Cakes, puddings and trifles were the most common desserts. Try to make at least one of these desserts at your house while you study Colonial Christmas. The Virginia Holiday Nut Cake uses dried fruits and eggs. If the colonists did have fruit at the Christmas dinner table, it would have been dried fruit from the fall harvest. Gingerbread is a traditional Christmas favorite.

Try making these recipes in your kitchen:

Virginia Holiday Nut Cake

Gingerbread

COLONIAL COOKING METHODS

Most colonial cooking was done over the open fire. Food was cooked in cast iron pots on the hearth, using coals on top and bottom of the pot to keep a uniform temperature around the food inside. The first ovens were set in the back wall of the fireplace, and later were built next to it.

In addition to cooking food in large pots and kettles, it was common to cook with a rotisserie for meats–chicken, goose, duck, turkey, beef, pork. The rotisserie was turned using a crank and wheel next to the hearth.

Colonial cooks would have loved our modern silicone basting brushes, but instead, they used tiny feather dusters to spread melted butter and oil on their food. And instead of a wire whisk, they used bunches of twigs to get the lumps out of their gravy or beat their egg whites.

I enjoy baking and cooking, and I love the convenience of opening my spice cabinet to pull out some cloves or cinnamon. The colonial cooks could only get citrus, ginger, nutmeg and cinnamon from foreign lands. Items brought to the colonies by ship were very expensive, and most were not used for everyday. These exotic items were precious, and were served only on special occasions like Christmas.

WASSAIL

Wassailing? What’s wassailing?
be in good health” or “be fortunate.”

The first mention of a wassail bowl was in the thirteenth century, a vessel in which revelers dipped cakes and fine bread. The practice of floating crisps of bread in the wassail bowl gave rise to our use of “toast” as a drinking salutation.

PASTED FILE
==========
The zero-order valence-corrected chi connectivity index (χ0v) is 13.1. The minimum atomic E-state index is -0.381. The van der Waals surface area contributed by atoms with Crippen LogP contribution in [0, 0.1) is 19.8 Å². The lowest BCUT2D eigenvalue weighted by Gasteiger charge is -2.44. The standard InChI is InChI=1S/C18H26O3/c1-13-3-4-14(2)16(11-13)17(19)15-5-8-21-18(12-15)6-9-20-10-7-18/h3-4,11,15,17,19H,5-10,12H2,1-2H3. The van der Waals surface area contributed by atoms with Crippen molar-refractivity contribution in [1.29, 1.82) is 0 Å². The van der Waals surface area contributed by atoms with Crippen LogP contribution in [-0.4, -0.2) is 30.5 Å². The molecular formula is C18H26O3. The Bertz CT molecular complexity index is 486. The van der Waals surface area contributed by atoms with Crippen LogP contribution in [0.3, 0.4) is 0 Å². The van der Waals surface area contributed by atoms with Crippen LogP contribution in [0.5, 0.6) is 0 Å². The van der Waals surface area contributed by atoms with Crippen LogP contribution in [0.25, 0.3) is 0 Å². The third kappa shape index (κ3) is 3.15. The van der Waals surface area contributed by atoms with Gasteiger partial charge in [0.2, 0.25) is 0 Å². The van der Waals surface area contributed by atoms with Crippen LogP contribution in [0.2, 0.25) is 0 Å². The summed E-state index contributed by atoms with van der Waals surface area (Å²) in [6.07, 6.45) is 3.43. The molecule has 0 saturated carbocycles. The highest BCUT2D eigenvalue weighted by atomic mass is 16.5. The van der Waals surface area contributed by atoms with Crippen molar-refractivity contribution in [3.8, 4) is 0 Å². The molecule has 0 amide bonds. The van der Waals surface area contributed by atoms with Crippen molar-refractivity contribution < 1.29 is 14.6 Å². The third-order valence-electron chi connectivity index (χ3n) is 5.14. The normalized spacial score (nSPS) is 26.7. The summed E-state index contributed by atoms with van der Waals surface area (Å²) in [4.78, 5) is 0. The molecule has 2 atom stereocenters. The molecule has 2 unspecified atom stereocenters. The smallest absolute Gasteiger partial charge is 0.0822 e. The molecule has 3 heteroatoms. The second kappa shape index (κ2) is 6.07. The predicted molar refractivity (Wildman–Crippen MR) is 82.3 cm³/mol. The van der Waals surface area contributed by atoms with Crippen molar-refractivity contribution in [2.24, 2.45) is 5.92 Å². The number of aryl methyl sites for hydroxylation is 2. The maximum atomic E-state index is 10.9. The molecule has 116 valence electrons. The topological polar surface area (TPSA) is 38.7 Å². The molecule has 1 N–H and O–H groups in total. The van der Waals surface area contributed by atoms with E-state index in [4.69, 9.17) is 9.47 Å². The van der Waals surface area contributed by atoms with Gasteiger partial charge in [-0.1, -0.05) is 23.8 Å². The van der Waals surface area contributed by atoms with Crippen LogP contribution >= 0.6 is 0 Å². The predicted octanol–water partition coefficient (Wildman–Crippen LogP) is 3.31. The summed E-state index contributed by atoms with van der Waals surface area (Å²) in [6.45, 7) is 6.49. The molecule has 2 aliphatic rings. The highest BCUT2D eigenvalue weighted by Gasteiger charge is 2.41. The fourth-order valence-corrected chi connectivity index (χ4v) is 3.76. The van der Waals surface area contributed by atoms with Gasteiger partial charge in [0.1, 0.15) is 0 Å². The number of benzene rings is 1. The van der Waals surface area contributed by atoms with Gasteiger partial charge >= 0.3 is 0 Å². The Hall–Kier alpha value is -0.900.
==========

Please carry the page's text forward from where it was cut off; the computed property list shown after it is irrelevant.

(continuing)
In parts of Medieval Britain, a different sort of wassailing emerged: superstitious farmers wassailed their crops and animals to encourage fertility. An observer recorded, “They go into the Ox-house to the oxen with the Wassell-bowle and drink to their health.”

Here’s a song that was sung to encourage a good apple crop:
“Let every man take off his hat
And shout out to th’old apple tree
Old apple tree we wassail thee
And hoping thou will bear.”

By about 1600, the practice of taking a wassail bowl outdoors while visiting house to house had taken hold. Instead of staying home and drinking around the punch bowl, wassailers went up and down the road offering wassail to neighbors and friends. Some rowdy wassailers would demand payment for sharing the punch. It turned into a kind of winter trick or treat.

The majority of colonists made up their wassail and served it at home to their guests from large pewter bowls. Aside from the wassail, different varieties of wine, beer and tea were served. Each was made available throughout the meal, and with the matching course. In the early years, the beer was made by the women, but when beer brewing became thought of as scientific, the men took over the job. Specialty homemade beer was a unique treat for guests.

Liquor was not only used to entertain guests at Christmas, but it was often given to slaves to keep them home. Many slaves expected some sort of liquor during the holidays, and if none was given, the slaves would often leave to visit friends and relatives.

Nothing warms a body up on a frosty night like a hot, steamy, spicy mug of cider. Try this non-alcoholic wassail recipe with your family. Steep it in a large pot on the stove, then ladle it up for the family. Let the remaining wassail continue to steep in to spicier goodness. We like to take spiced cider in thermal mugs while we go out looking at Christmas light displays.

As you make up your Christmas menu, you may see some colonial food and drink on your list. When I’m cooking in my modern kitchen this year, I will think back to colonial days, and the extra labor required to make a beautiful feast. Realizing how far we’ve progressed, and how rich we are, will make me even more thankful at Christmastime than I already am.

Wassail!